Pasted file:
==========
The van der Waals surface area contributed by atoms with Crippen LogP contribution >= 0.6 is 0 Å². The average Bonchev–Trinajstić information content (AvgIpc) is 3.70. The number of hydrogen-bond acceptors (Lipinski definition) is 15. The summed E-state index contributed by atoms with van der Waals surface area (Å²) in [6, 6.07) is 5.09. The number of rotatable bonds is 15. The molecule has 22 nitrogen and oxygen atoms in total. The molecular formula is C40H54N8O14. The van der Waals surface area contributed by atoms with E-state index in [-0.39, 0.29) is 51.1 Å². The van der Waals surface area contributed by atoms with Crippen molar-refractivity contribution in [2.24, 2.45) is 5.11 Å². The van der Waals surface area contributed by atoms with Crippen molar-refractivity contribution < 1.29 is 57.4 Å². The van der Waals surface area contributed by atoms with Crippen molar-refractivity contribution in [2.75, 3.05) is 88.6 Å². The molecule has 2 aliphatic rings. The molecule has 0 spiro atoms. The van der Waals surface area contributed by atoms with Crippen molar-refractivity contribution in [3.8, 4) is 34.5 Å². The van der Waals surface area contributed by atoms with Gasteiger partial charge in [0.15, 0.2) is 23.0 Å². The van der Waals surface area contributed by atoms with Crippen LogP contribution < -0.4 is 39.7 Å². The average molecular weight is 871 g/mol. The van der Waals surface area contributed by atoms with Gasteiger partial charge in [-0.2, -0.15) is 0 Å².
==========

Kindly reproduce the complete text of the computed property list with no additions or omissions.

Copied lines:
The van der Waals surface area contributed by atoms with Crippen LogP contribution >= 0.6 is 0 Å². The average Bonchev–Trinajstić information content (AvgIpc) is 3.70. The number of hydrogen-bond acceptors (Lipinski definition) is 15. The summed E-state index contributed by atoms with van der Waals surface area (Å²) in [6, 6.07) is 5.09. The number of rotatable bonds is 15. The molecule has 22 nitrogen and oxygen atoms in total. The molecular formula is C40H54N8O14. The van der Waals surface area contributed by atoms with E-state index in [-0.39, 0.29) is 51.1 Å². The van der Waals surface area contributed by atoms with Crippen molar-refractivity contribution in [2.24, 2.45) is 5.11 Å². The van der Waals surface area contributed by atoms with Crippen molar-refractivity contribution < 1.29 is 57.4 Å². The van der Waals surface area contributed by atoms with Crippen molar-refractivity contribution in [2.75, 3.05) is 88.6 Å². The molecule has 2 aliphatic rings. The molecule has 0 spiro atoms. The van der Waals surface area contributed by atoms with Crippen molar-refractivity contribution in [3.8, 4) is 34.5 Å². The van der Waals surface area contributed by atoms with Gasteiger partial charge in [0.15, 0.2) is 23.0 Å². The van der Waals surface area contributed by atoms with Crippen LogP contribution < -0.4 is 39.7 Å². The average molecular weight is 871 g/mol. The van der Waals surface area contributed by atoms with Gasteiger partial charge in [-0.2, -0.15) is 0 Å².